Reference : Atmospheric Re-entry Energy Storage (ARES)- A Novel concept for utilizing atmospheric...
Scientific congresses, symposiums and conference proceedings : Paper published in a journal
Engineering, computing & technology : Aerospace & aeronautics engineering
http://hdl.handle.net/10993/47903
Atmospheric Re-entry Energy Storage (ARES)- A Novel concept for utilizing atmospheric re-entry energy
English
Pandi Perumal, Raja mailto [University of Luxembourg > Interdisciplinary Centre for Security, Reliability and Trust (SNT) > Automation >]
Abbud-Madrid, Angel mailto [Colorado School of Mines > Center for Space Resources > > Director]
Voos, Holger mailto [University of Luxembourg > Interdisciplinary Centre for Security, Reliability and Trust (SNT) > Automation >]
18-Jun-2021
Proceedings of the Conference GLEX 2021
No
International
IAF Global Space Exploration Conference 2021
14-06-2021 to 18-06-2021
International Astronautical Federation
St. Petersburg
Russian Federation
[en] Space Resources ; In-situ Resource Utilization ; Atmospheric Entry ; Mars Exploration ; Phase Change Materials
[en] As the aspirational goal of Mars settlement starts to slowly materialize, it is apparent that its viability hinges on the utilization of its energy and material resources. Although Mars has a thinner atmosphere than Earth, it still exerts large amounts of heat on entry vehicles, generating temperatures around ~1500 deg C. Therefore, the entry vehicle is covered with a thick layer of ablative heat shield to protect the inside from reaching undesired temperatures. However, the temperature on the Martian surface is significantly cold. It varies between -140 deg C and 30 deg C. One of the critical challenges in developing a settlement and operating equipment on Mars is to find adequate heat sources on its surface. The envisioned heat sources are solar energy, geothermal energy, greenhouse gases and Radioisotope Thermoelectric Generators (RTG). Although solar and possibly geothermal energy are the preferred sources for their unlimited supply, they are localized and require an elaborate infrastructure. Trapping greenhouse gases also requires extensive infrastructure. RTGs require a large amount of radioactive fuel and both the equipment and fuel have to be transported from Earth. Due to its hazardous nature, disposal/reprocessing of the fuel will be challenging. Interestingly, little to no effort has been spent to study the possibility of utilizing the large heat generated during vehicle entry. This paper proposes a novel concept to collect, store and utilize the atmospheric entry heat energy using Phase Change Materials (PCMs) obtained from the Martian moons. Mars settlement architectures suggest that Phobos and Deimos can be used to set up preliminary base camps. These moons are potentially trapped C-type asteroids and have the possibility to contain rich Lithium reserves. Lithium and its alloys have a relatively high latent heat of fusion and low density, making them an ideal PCM for this application. This concept takes advantage of the undesired heat generated during atmospheric entry to melt the PCMs. A storage system would store and insulate the melted PCM as it solidifies and heat energy is released. The utilized PCM could then be reused and consumed for a variety of purposes. With current technology limitations, the heat storage system could only store the heat energy obtained using PCMs for a few hours. While the results from ongoing research could considerably increase its efficiency, PCMs could be used as a temporary energy source in landing sites where no other energy generation infrastructure is available. Alternatively, the heat generated from PCMs could be converted to electricity using thermoelectric generators.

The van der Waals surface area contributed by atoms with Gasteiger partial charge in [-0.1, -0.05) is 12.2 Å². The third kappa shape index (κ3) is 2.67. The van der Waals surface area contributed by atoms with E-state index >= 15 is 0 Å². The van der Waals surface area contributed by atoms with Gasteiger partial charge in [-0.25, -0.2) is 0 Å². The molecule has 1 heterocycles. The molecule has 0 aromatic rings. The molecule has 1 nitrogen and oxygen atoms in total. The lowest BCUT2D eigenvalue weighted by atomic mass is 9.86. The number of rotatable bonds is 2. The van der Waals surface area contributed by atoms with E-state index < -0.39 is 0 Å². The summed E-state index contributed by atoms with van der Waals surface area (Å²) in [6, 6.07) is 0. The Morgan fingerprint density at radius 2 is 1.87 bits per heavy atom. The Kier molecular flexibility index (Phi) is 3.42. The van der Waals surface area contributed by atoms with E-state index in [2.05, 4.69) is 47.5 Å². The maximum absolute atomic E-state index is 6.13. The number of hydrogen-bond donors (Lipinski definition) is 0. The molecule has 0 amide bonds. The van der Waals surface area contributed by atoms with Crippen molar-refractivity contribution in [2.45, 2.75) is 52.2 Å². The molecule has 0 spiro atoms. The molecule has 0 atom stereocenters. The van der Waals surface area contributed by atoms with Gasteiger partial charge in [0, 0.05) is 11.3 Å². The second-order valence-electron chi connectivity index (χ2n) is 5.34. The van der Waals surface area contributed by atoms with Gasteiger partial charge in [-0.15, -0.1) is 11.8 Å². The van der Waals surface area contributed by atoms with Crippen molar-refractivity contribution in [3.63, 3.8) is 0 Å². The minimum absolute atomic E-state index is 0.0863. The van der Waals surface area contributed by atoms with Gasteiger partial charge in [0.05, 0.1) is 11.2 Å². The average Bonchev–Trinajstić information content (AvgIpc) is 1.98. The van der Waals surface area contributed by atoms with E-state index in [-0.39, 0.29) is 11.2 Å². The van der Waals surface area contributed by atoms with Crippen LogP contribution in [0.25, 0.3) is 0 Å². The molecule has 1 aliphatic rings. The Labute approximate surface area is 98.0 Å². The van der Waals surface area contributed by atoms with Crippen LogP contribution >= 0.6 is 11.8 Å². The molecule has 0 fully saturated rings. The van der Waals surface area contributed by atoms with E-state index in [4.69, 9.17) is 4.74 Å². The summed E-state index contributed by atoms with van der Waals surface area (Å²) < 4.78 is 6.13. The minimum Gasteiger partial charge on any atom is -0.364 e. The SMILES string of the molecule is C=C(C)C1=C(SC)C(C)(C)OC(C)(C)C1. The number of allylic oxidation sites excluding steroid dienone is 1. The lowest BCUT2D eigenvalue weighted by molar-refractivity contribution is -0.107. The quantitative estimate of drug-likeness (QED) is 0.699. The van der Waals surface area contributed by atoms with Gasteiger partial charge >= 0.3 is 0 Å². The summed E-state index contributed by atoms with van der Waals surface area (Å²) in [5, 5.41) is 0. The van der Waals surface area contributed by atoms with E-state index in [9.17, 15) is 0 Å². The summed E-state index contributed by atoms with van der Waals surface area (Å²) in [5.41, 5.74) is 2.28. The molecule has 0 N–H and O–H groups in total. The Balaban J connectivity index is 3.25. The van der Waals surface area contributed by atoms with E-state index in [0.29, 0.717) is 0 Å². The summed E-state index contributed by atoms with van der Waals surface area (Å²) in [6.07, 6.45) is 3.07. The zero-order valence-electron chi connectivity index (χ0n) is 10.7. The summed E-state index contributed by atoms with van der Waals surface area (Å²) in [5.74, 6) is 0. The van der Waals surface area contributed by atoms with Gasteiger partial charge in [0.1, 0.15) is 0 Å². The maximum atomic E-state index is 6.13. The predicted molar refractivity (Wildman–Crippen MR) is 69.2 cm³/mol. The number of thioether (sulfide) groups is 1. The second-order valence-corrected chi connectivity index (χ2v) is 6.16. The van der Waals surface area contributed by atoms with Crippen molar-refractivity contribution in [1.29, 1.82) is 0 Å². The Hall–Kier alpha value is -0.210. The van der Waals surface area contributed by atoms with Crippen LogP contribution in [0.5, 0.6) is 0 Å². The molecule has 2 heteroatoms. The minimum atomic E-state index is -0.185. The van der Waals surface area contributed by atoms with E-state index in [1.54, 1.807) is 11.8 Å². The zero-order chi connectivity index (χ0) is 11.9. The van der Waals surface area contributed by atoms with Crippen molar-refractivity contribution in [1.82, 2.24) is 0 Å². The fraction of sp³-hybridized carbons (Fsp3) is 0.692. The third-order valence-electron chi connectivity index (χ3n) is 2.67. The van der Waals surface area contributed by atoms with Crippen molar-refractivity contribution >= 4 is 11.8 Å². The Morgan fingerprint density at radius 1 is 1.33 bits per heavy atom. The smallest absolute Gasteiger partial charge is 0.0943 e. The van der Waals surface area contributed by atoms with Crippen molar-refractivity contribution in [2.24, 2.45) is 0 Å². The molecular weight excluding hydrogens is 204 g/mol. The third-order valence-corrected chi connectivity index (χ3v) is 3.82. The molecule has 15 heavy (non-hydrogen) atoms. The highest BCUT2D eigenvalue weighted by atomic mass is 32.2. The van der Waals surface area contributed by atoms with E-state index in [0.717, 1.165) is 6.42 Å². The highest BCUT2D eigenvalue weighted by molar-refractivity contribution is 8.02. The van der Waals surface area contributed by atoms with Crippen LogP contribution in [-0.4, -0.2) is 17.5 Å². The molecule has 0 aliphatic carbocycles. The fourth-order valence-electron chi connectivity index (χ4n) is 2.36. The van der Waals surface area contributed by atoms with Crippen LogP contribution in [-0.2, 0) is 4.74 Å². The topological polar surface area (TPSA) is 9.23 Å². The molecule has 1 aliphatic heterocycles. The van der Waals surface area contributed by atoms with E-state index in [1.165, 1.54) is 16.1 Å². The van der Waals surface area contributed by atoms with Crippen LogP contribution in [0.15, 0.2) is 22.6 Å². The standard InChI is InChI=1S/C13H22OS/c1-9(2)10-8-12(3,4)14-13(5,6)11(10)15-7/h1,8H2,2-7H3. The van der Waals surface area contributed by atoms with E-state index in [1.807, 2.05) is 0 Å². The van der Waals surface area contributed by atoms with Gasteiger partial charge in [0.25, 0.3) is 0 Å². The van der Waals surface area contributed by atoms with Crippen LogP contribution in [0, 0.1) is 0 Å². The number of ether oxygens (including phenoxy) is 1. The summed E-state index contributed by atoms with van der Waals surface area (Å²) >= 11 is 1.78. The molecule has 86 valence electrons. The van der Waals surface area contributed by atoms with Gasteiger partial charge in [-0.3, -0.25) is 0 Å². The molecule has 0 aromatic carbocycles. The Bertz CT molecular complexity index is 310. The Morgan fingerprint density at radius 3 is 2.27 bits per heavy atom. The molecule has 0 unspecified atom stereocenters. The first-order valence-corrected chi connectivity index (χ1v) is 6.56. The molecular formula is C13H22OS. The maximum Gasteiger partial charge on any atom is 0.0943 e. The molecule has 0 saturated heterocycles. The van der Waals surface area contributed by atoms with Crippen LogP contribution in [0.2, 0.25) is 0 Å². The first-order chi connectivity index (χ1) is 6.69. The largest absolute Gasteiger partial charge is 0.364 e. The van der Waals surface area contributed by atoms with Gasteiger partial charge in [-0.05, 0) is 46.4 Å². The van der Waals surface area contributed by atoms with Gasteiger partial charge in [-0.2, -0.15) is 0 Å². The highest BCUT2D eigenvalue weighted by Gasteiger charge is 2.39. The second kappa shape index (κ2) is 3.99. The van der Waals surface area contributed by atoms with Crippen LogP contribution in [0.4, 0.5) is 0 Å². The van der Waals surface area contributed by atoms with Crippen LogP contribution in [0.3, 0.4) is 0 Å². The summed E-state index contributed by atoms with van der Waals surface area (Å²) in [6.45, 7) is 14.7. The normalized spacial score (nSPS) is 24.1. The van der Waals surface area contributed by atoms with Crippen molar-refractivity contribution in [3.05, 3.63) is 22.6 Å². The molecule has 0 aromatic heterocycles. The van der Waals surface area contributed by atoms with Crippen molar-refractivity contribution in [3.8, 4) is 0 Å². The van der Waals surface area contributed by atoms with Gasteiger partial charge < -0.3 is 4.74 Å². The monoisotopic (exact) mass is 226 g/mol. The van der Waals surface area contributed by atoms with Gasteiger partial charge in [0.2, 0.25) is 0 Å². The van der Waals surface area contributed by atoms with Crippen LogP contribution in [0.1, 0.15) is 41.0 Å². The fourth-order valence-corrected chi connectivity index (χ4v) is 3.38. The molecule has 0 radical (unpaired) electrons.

Researchers ; Professionals ; Students ; General public
http://hdl.handle.net/10993/47903
Manuscript presented at the Global Space Exploration Conference 2021. Copyright by IAF
FnR ; FNR12687511 > Raja Pandi Perumal > DESIRA > Development Of A Decision Support System For Incorporating Risk Assessments During The System Design Of Microsatellites > 01/04/2018 > 30/09/2021 > 2018

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